“The state of women in journalism today is one of those half-full, half-empty things. We no longer sit in the balcony, but neither do we have the best seats in the house.” (Enda)
During the past few decades, women in journalism as well as women in other fields have demonstrated what we always knew: Women could do any job at least as well as men. At newspapers, magazines, radio and television stations, women have changed the definition of news. As more and more women entered newsrooms, they brought new, fresh ideas. Stories about education, welfare, children and the elderly have landed in greater numbers on the front pages of the nation’s most respected newspapers.
Women see things differently than men do. Each perspective improves news coverage and without each, a part of our society would be less noticed and the picture of who we are would be incomplete. Earlier newspapers did not cover the waitress struggling to keep her family together or the single mom striving to balance work and home or the female college graduate blazing a trail in the corporate ladder.
Women’s sections in the newspaper were born in the late nineteenth century “as one of the innovations propelled by Joseph Pulitzer, publisher of the New York World” (Enda). Pulitzer created reading material targeted specifically at women to wrap around the advertisements for department stores and various products used in the home. By 1900, many newspapers were publishing women's pages filled with society news and advice on fashion, homemaking, manners, and romance. Such material continued to dominate women's pages for half a century. The male editors and publishers who controlled American journalism paid little attention to the quality of the stories, “fully satisfied to fill the space with flowery prose describing debutante balls, superficial advice to wives and mothers, and frivolous stories on the latest trends in fashion” (Streitmatter).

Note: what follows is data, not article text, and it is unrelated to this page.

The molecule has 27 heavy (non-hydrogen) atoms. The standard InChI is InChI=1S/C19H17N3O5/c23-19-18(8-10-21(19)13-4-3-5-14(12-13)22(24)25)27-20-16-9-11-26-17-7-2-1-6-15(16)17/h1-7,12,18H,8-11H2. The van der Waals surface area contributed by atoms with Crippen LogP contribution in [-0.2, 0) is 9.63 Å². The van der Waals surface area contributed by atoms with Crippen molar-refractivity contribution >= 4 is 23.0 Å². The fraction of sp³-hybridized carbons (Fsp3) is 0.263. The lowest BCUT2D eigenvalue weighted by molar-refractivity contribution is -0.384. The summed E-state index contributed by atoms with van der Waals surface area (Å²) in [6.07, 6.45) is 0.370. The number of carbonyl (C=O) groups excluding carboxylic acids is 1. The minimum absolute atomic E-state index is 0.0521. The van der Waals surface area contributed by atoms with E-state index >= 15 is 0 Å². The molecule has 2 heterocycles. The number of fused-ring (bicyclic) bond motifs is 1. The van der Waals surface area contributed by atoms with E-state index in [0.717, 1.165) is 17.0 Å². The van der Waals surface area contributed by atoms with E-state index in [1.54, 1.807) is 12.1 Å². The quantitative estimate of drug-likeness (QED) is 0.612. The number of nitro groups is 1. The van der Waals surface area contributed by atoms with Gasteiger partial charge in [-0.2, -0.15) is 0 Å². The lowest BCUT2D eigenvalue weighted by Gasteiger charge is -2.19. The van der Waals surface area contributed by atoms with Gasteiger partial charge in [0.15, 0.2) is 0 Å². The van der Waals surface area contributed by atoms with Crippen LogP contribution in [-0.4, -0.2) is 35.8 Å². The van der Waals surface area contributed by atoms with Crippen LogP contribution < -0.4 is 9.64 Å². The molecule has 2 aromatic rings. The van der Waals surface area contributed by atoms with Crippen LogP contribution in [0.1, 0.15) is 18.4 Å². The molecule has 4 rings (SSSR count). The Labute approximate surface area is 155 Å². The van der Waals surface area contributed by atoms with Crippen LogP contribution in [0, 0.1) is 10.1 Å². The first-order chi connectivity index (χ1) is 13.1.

Back in the '50s, male editors did not care what was put...